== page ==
Durango, Colorado: Small-Town Life in the West

Life in La Plata County highlights the beauty of the American West as well as the challenges facing small towns today.

| September/October 1989

It's been a quiet week here in Durango, Colorado, my hometown. I'd like to tell you about the place. But first I must confess my bias. I love southwestern Colorado and hope to remain here the rest of my days.For that reason, and others perhaps less selfish, I'm protective of Durango's small-town ambience and La Plata County's natural beauty, the two qualities that make this such a special place to live—and the very qualities now being threatened by insidious change. I watched one small town I loved grow until it became a buzzing metropolis in which I no longer desired—or could afford—to live, and I'm in no hurry for the same thing to happen here.

In light of my antigrowth bias, it would be impossible for me to write a Pollyanna review of Durango and La Plata County that ignores or minimizes its growing pains. So, to help temper my tantrums, I've recruited the comments of nine other locals. While some of their views agree more or less with mine, others differ sharply. My caveat thus stated, let's have a look around.

La Plata County, Colorado, comprises a dozen small towns, the three largest being Ignacio (pop. 667), headquarters of the Southern Ute Indian tribe; Bayfield (pop. 724), a quiet little ranching and bedroom community; and Durango, the county seat and a lively tourist town (pop. 12,600, plus nearly 4,000 college students, September through April).

Located in extreme southwestern Colorado, Durango (elevation 6,512 feet) got its start in 1880 when the Denver and Rio Grande Railroad began construction of a branch line up through the rugged San Juan Mountains to the high-country mining camp of Silverton, 50 miles to the north. From Silverton, more than $300 million in gold and silver ore was eventually freighted over the narrow-gauge rails to Durango, where it was smelted before being moved on down the line.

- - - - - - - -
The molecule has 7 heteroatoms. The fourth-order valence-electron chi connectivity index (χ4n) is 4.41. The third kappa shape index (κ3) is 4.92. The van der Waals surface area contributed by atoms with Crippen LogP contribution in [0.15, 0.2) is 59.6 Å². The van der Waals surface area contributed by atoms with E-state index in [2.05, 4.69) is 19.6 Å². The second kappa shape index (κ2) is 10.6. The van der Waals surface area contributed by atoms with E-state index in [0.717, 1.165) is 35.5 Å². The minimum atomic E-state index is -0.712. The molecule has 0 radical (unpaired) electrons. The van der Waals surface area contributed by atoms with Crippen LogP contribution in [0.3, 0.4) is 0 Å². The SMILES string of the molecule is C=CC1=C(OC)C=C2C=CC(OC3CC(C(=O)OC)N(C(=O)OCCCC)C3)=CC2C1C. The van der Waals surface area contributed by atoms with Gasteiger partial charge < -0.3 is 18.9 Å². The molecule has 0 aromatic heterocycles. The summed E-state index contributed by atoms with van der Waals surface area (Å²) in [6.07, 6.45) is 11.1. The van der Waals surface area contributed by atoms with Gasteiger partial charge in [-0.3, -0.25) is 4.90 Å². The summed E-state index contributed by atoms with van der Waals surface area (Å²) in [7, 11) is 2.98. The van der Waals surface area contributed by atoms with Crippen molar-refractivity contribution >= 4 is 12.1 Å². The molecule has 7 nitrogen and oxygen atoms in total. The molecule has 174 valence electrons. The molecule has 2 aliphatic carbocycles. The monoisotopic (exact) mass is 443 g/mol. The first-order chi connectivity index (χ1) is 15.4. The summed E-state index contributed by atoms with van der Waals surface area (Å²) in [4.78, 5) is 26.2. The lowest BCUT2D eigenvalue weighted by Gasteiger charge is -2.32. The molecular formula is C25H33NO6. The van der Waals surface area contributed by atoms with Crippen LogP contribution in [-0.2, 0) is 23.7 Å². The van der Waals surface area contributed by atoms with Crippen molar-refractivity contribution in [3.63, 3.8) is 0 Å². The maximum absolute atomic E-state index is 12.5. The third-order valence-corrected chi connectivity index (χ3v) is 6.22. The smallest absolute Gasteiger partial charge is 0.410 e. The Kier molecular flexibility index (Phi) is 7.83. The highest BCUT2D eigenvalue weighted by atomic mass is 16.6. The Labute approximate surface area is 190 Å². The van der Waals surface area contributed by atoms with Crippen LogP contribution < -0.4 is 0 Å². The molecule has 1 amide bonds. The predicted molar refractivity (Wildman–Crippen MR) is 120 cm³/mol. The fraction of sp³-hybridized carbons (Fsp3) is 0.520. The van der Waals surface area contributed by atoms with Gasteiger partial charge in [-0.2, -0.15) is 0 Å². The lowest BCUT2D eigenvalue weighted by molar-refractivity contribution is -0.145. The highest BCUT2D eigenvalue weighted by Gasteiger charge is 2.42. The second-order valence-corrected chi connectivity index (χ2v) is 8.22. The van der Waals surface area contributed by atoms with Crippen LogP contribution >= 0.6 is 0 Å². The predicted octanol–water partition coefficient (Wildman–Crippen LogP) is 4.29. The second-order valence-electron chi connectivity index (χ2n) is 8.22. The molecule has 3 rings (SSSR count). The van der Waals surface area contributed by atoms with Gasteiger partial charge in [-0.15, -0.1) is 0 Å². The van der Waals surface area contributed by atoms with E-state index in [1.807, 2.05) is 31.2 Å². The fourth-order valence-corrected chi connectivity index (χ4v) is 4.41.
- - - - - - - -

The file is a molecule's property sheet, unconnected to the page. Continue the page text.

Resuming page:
In its early days, Durango had all the color and action the gun-and-gallop movies have led us to expect from a true Old West town: cowboys, Indians, gamblers, gunfights, murders with prompt justice served up by legal (or at least popular) neck stretchings, saloons, brothels, even a high roller's "boulevard" of gingerbread Victorian homes (East Third Avenue, recently designated a national historic district).

Today, during the summer months, the original coal-burning, steam-driven, narrow-gauge train still rattles along the same tortuous route up through the San Juans to Silverton (pop. 794, elevation 9,318 feet) and back. But nowadays, the train is called the Durango and Silverton Narrow Gauge Railroad, and its cargo isn't ore but tourists, some 173,000 of them in 1988.

7/16/2016 10:49:47 PM

HannahM - Your comment seems confrontational. Where do you happen to live? You should reconsider your negative energy here, it may make you feel better. Just a thought.

6/27/2016 11:13:54 AM

Gee, I bet you feel only slightly similar to how the Native inhabitants felt when almost their entire population was murdered so tourists could take over and live there. But those outdoorsy folks, they're the real criminal here.

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